Loess Hills Prairie

0803141850Dear Climate March Colleagues,

My wife, Linda, and I were married in 1959. We bought a car that got 40 mpg. In the mid 60’s we joined an Ecumenical, Interfaith, Religious Order of Families. We decided that overpopulation was an issue that needed to be taken seriously for the future of the planet. We chose to have 2 children. As a family in the Order we lived on a stipend and engaged in church renewal and local community development worldwide.

We spent 20 years in the Order and lived in many cultures: rural and inner city in the US, with Aborigines in Australia, and with villagers in Kenya. When we returned to Iowa I found that Mother and Dad were living by themselves on the Homestead Farm in the Loess Hills of Western Iowa. They were the age that someone needed to be there with them. Lin and I returned to be with them.

I discovered that the grazing practices of the last 35 years had grazed the Loess Hills prairie down to nubbins. The grazing continued down until the Juniper (Red Cedar) had succeeded the prairie. The prairie’s root system is 5 foot deep. The Juniper has a knot of root 9 to 12 inches deep. I immediately began the process of restoring the native prairie.

  1. Managed grazing with our cattle herd (Practical Farmers of Iowa)
  2. Cutting cedars
  3. Using prescribed fire
  4. Harvesting prairie seed and replanting prairie
  5. Yearly hosting week-long Sierra Club Outings in September to work on the prairie

We opened the Homestead House as a Bed & Breakfast so we could introduce people to the Loess Hills Prairie. Mother and Dad passed on as we spent 20 years on the Homestead Farm. The prairie was essentially restored. In 20 years Lin and I were the age Mother and Dad were when we returned to the farm. We canvassed the family we found that no one in the family was coming back. So we put a Conservation Easement on the Homestead and sold the farmland to Iowa Department of Natural Resources, and the housing facilities/barnyard to the Monona County Conservation Board. Since that time 2 families have added another 500 acres to conservation adjoining ours so we’ve set a precedent.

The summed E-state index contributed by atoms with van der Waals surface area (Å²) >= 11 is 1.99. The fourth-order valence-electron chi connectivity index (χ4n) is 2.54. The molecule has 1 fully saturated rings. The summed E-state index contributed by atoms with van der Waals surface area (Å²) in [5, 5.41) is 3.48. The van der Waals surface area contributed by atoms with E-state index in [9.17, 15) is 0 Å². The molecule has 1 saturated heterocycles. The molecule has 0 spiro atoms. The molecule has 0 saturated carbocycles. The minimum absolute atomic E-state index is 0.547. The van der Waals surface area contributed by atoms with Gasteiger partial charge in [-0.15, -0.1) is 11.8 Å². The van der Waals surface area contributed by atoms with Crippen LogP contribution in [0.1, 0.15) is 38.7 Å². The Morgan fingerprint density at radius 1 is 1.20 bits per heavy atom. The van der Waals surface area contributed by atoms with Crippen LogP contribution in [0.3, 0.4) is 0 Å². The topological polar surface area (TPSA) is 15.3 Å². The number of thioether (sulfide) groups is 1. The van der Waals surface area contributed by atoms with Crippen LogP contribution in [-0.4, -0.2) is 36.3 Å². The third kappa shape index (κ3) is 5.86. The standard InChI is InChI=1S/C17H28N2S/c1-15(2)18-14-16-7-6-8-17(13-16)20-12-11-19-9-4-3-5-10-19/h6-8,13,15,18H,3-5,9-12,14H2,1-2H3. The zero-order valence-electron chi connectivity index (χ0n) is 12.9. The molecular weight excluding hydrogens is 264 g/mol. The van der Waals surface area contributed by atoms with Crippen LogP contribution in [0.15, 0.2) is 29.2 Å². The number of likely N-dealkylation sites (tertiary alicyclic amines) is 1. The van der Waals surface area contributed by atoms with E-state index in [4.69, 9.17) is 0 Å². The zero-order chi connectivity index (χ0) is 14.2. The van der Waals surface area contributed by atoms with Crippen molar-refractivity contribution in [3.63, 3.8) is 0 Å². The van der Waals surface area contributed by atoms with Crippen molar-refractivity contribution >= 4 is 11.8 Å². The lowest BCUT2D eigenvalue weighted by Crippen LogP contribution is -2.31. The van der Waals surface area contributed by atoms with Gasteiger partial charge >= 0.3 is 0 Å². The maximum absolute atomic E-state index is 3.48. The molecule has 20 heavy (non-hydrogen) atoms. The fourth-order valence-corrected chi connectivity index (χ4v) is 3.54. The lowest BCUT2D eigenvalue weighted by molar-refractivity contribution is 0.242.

We arranged to move closer to family and moved to Carson City, NV. My sister and her husband and our son and his wife lived in the vicinity, and our daughter and family lived in Camarillo, CA, which is much closer, and began co-habitation with my sister and her husband. We immediately cut the resources used for habitation in half. Within 4 months we had solar panels on our roof. Our electric bill, for two for 2 families, is $9/month.

Coming from Iowa we assumed that we had to mow the lawn. In Nevada you have to water the lawn, then you mow it and throw away the clippings. We turned 2,000 sq. ft. of lawn into garden. We have more produce than we can consume. We’re always giving food away. Our back porch faces north and has become our winter ‘fruit cellar’.

We brought our bicycles. The first year in Carson City we drove our car 2,900 miles. Our car is a 4-cylinder/5-speed stick shift. Our top speed on the highway is 60 mph, and we get 35 mpg on the highway. We bicycle to the dentist, the doctor, the grocery store, bank, local college, and Senior Center. In June 2014 Lin and I celebrated 55 years of living together and conserving the Earth.